Baroque.me visualizes the first Prelude from Bach’s Cello Suites. Using the mathematics behind string length and pitch, it came from a simple idea: what if all the notes were drawn as strings? Instead of a stream of classical notation on a page, this interactive project highlights the music’s underlying structure and subtle shifts.
I created eight strings, as the Prelude’s natural phrasing is in groups of eight notes. The orbiting nodes pluck the strings, like a rotating music box. You can also grab and throw the nodes off track, and watch the system slowly regain its rhythm.
A harp is built around string length, with strings shortening as they ascend in pitch. This piece behaves like an impossible harp, as strings morph to the needed lengths.
The looping, eight-note pattern is something we see all the time in grid-based drum sequencers. Bach’s Prelude is actually very grid-like as well. At every moment, the piece shows a visual snapshot of an arpeggio. It shows which notes change from bar to bar, and which stay the same.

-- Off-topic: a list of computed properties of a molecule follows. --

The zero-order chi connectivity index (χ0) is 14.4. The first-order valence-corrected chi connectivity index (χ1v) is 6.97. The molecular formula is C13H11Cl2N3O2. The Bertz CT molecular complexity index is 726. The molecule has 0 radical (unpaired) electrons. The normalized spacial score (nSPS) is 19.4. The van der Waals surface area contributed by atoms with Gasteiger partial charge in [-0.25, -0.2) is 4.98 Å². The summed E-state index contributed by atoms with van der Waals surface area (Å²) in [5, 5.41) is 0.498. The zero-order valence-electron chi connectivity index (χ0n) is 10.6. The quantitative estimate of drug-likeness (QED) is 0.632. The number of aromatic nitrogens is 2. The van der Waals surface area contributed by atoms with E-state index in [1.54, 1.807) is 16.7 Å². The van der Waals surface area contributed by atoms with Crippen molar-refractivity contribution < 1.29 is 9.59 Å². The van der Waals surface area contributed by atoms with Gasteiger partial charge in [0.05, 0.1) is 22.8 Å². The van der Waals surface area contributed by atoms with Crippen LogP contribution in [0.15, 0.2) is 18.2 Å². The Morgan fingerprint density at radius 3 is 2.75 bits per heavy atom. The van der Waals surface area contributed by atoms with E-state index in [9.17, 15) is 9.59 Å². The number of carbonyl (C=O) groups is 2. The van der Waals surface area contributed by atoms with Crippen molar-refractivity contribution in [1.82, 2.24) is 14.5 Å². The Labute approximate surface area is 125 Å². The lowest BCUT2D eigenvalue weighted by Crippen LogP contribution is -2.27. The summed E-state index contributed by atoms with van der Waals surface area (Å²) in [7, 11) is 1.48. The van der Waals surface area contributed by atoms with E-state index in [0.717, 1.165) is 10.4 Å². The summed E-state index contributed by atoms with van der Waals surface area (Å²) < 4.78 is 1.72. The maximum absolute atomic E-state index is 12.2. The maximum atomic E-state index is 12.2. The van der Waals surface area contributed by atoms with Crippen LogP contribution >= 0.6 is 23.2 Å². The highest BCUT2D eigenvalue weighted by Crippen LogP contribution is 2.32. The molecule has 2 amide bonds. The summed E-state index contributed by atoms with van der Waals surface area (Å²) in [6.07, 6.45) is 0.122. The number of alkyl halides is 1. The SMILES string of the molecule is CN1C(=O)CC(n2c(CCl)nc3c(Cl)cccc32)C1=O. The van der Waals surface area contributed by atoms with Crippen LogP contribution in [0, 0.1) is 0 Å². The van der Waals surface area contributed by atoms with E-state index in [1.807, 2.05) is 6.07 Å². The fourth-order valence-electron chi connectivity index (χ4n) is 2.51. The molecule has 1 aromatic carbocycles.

Classical notation is convenient and concise code. But visually, it’s completely disconnected from any actual physical characteristics of sound. String lengths, on the other hand, are visual representations of the frequencies they produce.
I calculated lengths of strings using Pythagorean tuning. It’s math based on the fraction 2/3. I started with the longest string, setting it to a symbolic length in pixels. When cut to 2/3 length, it goes up a fifth. Cut its length by 1/2, and it goes up an octave. 3/4 length, one fourth. From these simple numbers, I calculated the relative string lengths for all the notes in the piece.
Performers of the Prelude all bring their own interpretation in tempo, timing, and expressiveness. My goal was to try to let the computer perform the data in its most neutral way. A pleasant surprise was how subtle shifts in timing naturally emerged due to the circular layout (and occasional performance hiccups). The machine becomes awkwardly expressive.
Here is a video of Pablo Casals performing the piece in 1954. This book by Eric Siblin tells the story of how Casals discovered the obscure Cello Suites in a thrift store in the early 1900′s. The complete manuscript (by Bach’s wife Anna Magdalena) is available free for download here.